The Blacklist crossed off not one but two names on Friday, courtesy of a two-hour episode that, among other things, brought Red’s trial to a tense conclusion.
But the jury’s verdict was hardly the only highlight of this super-sized installment: By the time the dust had settled on these eventful two hours, family secrets had been revealed, Liz’s betrayal of Red took several surprising turns, and the seeds of a potential romance were planted.
Let’s recap the major happenings of “Marko Jankowics” and “Minister D”:
* In the first hour, Liz finally tracks down Marguerite Renard, the nurse practitioner who was in the room when Red’s impostor went under the knife to become Raymond Reddington all those years ago. But Liz and Jennifer’s plan to speak with Marguerite goes terribly awry, resulting in Jennifer getting kidnapped and beaten by a drug kingpin with whom Marguerite is involved.
The only upside to Jennifer’s abduction? She gets some face time with Marguerite, who insists that she never actually spoke to Red’s impostor or the Russian woman who arranged for the surgery to happen. Jennifer quickly pieces together that Katarina Rostova — aka Liz’s mother — is the Russian woman in question, and she’s confused as to why Katarina would have been involved with Red’s impostor at all.
Jennifer’s kidnappers ultimately return her to Liz, and Jennifer admits that this lifestyle just isn’t working for her; she kept Red out of her life for years, and now she fears she’s becoming him in her pursuit of the truth. For that reason, she’s taking herself out of the equation and leaving Liz to finish the job solo. “This will end,” Liz tells her half-sister while hugging her goodbye. “And when it does, I’ll find you.”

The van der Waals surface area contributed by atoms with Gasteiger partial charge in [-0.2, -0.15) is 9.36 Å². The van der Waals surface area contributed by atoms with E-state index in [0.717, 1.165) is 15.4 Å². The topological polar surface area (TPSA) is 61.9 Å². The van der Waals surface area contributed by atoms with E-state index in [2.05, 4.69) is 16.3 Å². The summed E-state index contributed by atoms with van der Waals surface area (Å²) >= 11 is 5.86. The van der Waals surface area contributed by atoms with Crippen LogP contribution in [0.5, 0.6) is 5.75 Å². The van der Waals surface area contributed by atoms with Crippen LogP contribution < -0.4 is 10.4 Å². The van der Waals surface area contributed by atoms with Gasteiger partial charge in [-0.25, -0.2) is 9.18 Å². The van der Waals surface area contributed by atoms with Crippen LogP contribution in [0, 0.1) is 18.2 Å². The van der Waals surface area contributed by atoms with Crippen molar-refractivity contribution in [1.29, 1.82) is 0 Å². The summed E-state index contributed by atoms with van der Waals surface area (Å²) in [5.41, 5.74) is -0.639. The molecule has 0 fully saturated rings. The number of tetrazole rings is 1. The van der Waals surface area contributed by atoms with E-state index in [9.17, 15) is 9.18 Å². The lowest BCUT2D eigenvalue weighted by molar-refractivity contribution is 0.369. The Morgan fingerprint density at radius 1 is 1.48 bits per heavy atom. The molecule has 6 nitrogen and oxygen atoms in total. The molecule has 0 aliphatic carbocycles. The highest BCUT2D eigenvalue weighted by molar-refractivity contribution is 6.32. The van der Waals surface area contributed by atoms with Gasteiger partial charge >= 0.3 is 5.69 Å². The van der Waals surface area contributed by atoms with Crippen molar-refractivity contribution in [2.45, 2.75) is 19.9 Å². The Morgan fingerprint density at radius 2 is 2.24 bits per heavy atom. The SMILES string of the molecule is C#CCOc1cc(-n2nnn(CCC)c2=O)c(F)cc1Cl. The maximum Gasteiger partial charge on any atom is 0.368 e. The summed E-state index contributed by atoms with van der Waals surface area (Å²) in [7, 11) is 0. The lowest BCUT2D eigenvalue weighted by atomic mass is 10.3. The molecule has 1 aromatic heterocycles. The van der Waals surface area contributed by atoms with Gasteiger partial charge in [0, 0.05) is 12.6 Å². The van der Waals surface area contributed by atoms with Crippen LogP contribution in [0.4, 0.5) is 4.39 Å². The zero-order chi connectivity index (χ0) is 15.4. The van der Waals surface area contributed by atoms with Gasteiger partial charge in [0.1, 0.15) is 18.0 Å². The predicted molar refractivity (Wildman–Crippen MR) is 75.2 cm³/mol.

* In an effort to track down Jennifer’s captors, Liz goes to Red for help — omitting, of course, why Jennifer was taken in the first place, which would reveal that she and Liz were trying to speak with Marguerite Renard. But even when he’s behind bars, Red has a way of finding out the truth, and this time is no different: Later in the episode, he learns that Marguerite is tied to Jennifer’s kidnapping, and he’s able to connect the dots that Liz must know he’s an impostor if Marguerite’s name is coming up after all of these years. (Red, of course, continues to play it cool when he’s in Liz’s presence, resulting in a Friends-esque, “They don’t know that we know they know we know” situation.)
* Liz finally reveals to Ressler that Red is actually an impostor, which puts the typically straight-laced Ressler in a bit of an ethical pickle. He ultimately decides to help Liz in her pursuit of Red’s real identity — and if I didn’t know better, I’d say The Blacklist is suddenly setting Ressler and Liz up for a little romance down the line. Flirting? Check. Bonding over their previous failed relationships? Check. Ressler breaking his own moral code to help Liz? Check, check and check. (Also? I’m taken aback by how much I suddenly ‘ship it.)